Background and study aims: Many papers have been published in the field of diagnostic endoscopy in the last few years. However, there are no reports on their quality. The aim of this study was to evaluate quality in recently published endoscopic articles.
Materials and methods: The study reviewed published articles on diagnostic endoscopy from 1998 to 2008. Quality was assessed and independently quantified by two observers using the STARD (STandards for the Reporting of Diagnostic accuracy studies) and CONSORT (Consolidated Standards for Reporting of Trials) statements. The interobserver proportion of agreement and kappa coefficient were estimated.
Results: A total of 120 articles comprising 10 randomized controlled trials and 110 diagnostic accuracy studies were evaluated. Most studies related to colonic polyp detection (30 %) or evaluation of Barrett's esophagus (29 %). Chromoscopy (45 %), fluorescence (21 %), and narrow-band imaging (14 %) were the technologies most often evaluated. The mean number of items (i. e. standard requirements) fulfilled by the randomized controlled trials was 15.7 +/- 2.2 out of 22 while for the diagnostic accuracy studies it was 12.2 +/- 3.6 out of 25. Reporting of study results was complete in 90 % of the randomized controlled trials, but only 65 % of the diagnostic accuracy studies presented a cross-table of results. The global proportion of agreement between observers was 97 % in randomized controlled trials and 95 % in diagnostic accuracy studies.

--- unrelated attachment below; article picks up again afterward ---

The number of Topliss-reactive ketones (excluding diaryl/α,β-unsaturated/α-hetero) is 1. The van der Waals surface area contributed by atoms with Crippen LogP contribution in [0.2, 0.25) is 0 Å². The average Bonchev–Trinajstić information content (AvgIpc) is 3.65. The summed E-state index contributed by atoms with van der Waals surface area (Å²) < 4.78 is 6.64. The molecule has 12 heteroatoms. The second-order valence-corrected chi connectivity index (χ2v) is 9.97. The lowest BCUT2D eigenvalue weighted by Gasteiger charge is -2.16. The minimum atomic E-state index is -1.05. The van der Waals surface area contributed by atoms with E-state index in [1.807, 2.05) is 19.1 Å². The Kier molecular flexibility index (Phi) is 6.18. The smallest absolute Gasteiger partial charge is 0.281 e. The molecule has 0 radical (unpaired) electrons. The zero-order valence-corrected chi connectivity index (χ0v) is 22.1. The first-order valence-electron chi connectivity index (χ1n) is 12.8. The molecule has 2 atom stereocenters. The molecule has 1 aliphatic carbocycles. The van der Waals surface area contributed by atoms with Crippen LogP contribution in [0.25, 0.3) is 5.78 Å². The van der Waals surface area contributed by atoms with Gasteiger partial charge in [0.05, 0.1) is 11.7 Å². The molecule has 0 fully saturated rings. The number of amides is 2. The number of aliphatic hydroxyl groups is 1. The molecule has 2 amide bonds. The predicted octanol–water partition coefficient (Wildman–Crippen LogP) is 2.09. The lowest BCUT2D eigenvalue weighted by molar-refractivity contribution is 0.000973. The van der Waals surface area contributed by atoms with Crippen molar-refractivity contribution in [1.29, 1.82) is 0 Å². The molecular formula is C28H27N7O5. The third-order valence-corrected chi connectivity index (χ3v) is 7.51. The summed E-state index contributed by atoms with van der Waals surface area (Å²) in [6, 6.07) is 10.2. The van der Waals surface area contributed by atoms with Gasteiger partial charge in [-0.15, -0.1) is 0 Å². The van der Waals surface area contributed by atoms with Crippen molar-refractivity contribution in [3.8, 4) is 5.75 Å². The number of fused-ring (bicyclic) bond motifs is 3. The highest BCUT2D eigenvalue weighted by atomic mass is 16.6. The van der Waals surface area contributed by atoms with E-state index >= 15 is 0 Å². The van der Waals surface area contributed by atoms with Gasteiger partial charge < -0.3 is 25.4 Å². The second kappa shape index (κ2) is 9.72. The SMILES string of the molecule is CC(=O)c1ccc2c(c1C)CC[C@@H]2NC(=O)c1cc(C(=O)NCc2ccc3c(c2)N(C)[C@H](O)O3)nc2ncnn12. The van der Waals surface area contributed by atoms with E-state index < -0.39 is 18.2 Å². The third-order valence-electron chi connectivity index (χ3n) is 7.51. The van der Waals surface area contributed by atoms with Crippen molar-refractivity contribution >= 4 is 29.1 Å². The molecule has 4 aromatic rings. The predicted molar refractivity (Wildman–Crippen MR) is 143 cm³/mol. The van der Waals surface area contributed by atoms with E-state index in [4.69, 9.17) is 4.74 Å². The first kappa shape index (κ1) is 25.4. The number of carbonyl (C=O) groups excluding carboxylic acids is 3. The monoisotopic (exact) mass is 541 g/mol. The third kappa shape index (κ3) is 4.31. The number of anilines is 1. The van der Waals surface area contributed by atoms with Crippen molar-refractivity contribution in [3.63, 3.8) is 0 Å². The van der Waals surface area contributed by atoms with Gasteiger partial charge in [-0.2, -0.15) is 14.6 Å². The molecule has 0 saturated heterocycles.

Conclusions: Recent publications in diagnostic endoscopy achieve only medium quality according to the available statements. It seems that it would be useful for authors, reviewers, and editors to be familiar with and apply these statements. The development of a specific checklist for diagnostic endoscopy publications might be helpful toward achieving better quality reporting in the future.
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